Tuesday, July 14, 2015

Why Looking Younger Than Your Mates May Make You Live Longer .



The other day I got into a bus going to church, walked to the back of the bus and sat down. Was about to drift into my own thoughts when I started having a strange feeling I couldn't place, there was something not quite right about the bus!

I tried to place my finger on it - looked to the left, right and front at the other passengers talking animatedly; listening in on their conversations I felt a little more uncomfortable.

Suddenly, I couldn't take it any more, 'Is this bus going to church?' I asked desperately

'No, we're going to school', the teenage girl beside me replied.

I scrambled out of the bus - I had blended in with a group of teenagers going to school on a similar bus to the one I was to take to church!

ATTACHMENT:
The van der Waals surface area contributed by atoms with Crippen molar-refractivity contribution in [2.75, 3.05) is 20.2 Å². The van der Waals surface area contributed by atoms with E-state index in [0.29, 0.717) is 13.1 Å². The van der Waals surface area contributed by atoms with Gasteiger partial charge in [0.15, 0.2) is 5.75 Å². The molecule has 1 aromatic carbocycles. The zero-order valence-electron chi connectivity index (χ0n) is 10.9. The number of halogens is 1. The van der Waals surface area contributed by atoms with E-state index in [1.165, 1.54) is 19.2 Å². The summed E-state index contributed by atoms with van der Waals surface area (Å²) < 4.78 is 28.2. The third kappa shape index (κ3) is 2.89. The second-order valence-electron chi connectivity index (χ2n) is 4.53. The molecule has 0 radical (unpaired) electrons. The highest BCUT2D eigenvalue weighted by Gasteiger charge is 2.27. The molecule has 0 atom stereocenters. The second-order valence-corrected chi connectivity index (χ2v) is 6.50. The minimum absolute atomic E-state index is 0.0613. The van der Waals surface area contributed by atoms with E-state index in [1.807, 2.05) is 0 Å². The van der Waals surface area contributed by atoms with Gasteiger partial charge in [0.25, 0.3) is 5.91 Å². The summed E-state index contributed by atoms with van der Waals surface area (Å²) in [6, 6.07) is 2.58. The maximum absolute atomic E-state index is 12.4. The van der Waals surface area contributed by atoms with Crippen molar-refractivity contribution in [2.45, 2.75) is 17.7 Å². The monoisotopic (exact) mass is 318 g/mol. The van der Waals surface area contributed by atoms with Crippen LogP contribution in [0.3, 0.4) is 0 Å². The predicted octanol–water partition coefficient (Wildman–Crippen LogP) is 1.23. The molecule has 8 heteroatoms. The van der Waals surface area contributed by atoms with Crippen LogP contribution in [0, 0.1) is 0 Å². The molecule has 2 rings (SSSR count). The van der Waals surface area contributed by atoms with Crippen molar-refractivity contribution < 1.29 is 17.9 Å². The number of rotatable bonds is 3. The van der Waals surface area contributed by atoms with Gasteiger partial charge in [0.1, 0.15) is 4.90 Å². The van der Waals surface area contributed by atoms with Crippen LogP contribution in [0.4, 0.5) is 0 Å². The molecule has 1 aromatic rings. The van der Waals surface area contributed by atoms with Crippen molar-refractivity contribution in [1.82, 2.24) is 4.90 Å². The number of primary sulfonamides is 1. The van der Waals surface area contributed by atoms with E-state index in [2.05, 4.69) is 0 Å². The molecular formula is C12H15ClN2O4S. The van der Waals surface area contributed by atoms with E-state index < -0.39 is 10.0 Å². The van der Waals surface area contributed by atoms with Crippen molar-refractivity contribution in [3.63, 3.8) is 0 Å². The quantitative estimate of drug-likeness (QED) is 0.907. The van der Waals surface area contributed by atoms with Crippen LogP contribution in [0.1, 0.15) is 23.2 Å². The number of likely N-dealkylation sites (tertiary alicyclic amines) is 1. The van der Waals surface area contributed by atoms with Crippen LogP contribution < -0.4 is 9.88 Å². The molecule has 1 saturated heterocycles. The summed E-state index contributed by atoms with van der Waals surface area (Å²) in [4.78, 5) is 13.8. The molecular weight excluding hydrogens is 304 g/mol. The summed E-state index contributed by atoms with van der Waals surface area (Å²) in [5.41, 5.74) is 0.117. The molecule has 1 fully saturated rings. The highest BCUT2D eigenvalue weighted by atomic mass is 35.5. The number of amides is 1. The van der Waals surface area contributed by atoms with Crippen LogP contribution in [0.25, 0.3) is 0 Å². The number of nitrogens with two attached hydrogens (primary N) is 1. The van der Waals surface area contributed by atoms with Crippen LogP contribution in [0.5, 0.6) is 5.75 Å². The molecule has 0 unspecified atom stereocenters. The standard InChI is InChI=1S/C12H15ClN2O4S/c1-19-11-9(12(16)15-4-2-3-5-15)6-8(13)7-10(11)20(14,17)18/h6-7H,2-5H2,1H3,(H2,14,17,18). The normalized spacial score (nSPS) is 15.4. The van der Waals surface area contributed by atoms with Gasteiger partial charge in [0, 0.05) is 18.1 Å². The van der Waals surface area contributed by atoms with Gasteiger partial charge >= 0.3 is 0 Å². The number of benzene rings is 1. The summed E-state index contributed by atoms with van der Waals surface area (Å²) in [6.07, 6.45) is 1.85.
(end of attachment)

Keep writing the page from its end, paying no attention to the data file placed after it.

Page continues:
According to a study conducted at Duke University's School of Medicine and centre for Ageing, the younger you look on the outside is a reflection of the state of ageing of your organs(biological ageing) - the older your biological age, the older you look.

For most adults, ageing on the inside proceeds at same rate with that on the outside, but your genes and where you stay may make you develop signs of ageing faster.

The study was done on 1000 people monitored from their birth in the early 70s till they were 38 years old. At 38 they had tests for kidney, liver function, blood pressure etc. It was discovered that at 38, some of them had a biological ageing of 58 year olds! While some (the youthful ones) had stopped getting older just as if their biological age was paused.

In essence those that had a biological age of 58 were looking much older than their peers and this was reflected in their organs.

So it might no longer be a compliment when people say you look older than your peers.

Are you team younger looking (like me) or team older looking?










image source: themovieslistwordpress.com
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